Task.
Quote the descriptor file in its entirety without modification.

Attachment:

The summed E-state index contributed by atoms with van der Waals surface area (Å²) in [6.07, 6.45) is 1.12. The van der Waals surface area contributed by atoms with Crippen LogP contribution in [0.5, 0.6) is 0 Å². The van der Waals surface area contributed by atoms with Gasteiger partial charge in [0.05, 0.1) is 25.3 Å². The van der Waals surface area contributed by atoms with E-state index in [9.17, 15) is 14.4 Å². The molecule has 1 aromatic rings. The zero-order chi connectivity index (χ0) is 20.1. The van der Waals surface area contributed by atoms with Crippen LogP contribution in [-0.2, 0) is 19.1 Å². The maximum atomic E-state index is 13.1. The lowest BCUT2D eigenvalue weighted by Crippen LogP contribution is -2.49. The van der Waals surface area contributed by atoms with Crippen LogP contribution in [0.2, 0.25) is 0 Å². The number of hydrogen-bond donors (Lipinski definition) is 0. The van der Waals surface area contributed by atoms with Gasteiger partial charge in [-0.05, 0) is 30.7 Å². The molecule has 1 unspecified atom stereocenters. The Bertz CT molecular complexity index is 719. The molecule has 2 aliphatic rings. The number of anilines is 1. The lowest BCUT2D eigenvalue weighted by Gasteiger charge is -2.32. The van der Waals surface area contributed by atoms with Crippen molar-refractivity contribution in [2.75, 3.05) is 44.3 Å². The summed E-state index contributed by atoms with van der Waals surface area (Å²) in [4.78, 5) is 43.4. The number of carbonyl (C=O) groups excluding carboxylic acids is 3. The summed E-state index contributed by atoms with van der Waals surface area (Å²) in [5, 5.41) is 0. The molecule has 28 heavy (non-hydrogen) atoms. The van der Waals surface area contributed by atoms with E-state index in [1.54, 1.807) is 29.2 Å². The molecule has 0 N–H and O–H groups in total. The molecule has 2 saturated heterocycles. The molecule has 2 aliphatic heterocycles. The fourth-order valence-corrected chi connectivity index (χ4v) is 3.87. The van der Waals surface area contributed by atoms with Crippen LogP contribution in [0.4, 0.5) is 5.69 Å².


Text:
The summed E-state index contributed by atoms with van der Waals surface area (Å²) in [6.07, 6.45) is 1.12. The van der Waals surface area contributed by atoms with Crippen LogP contribution in [0.5, 0.6) is 0 Å². The van der Waals surface area contributed by atoms with Gasteiger partial charge in [0.05, 0.1) is 25.3 Å². The van der Waals surface area contributed by atoms with E-state index in [9.17, 15) is 14.4 Å². The molecule has 1 aromatic rings. The zero-order chi connectivity index (χ0) is 20.1. The van der Waals surface area contributed by atoms with Crippen LogP contribution in [-0.2, 0) is 19.1 Å². The maximum atomic E-state index is 13.1. The lowest BCUT2D eigenvalue weighted by Crippen LogP contribution is -2.49. The van der Waals surface area contributed by atoms with Crippen LogP contribution in [0.2, 0.25) is 0 Å². The number of hydrogen-bond donors (Lipinski definition) is 0. The van der Waals surface area contributed by atoms with Gasteiger partial charge in [-0.05, 0) is 30.7 Å². The molecule has 1 unspecified atom stereocenters. The Bertz CT molecular complexity index is 719. The molecule has 2 aliphatic rings. The number of anilines is 1. The lowest BCUT2D eigenvalue weighted by Gasteiger charge is -2.32. The van der Waals surface area contributed by atoms with Crippen molar-refractivity contribution in [2.75, 3.05) is 44.3 Å². The summed E-state index contributed by atoms with van der Waals surface area (Å²) in [4.78, 5) is 43.4. The number of carbonyl (C=O) groups excluding carboxylic acids is 3. The summed E-state index contributed by atoms with van der Waals surface area (Å²) in [5, 5.41) is 0. The molecule has 28 heavy (non-hydrogen) atoms. The van der Waals surface area contributed by atoms with E-state index in [1.54, 1.807) is 29.2 Å². The molecule has 0 N–H and O–H groups in total. The molecule has 2 saturated heterocycles. The molecule has 2 aliphatic heterocycles. The fourth-order valence-corrected chi connectivity index (χ4v) is 3.87. The van der Waals surface area contributed by atoms with Crippen LogP contribution in [0.4, 0.5) is 5.69 Å².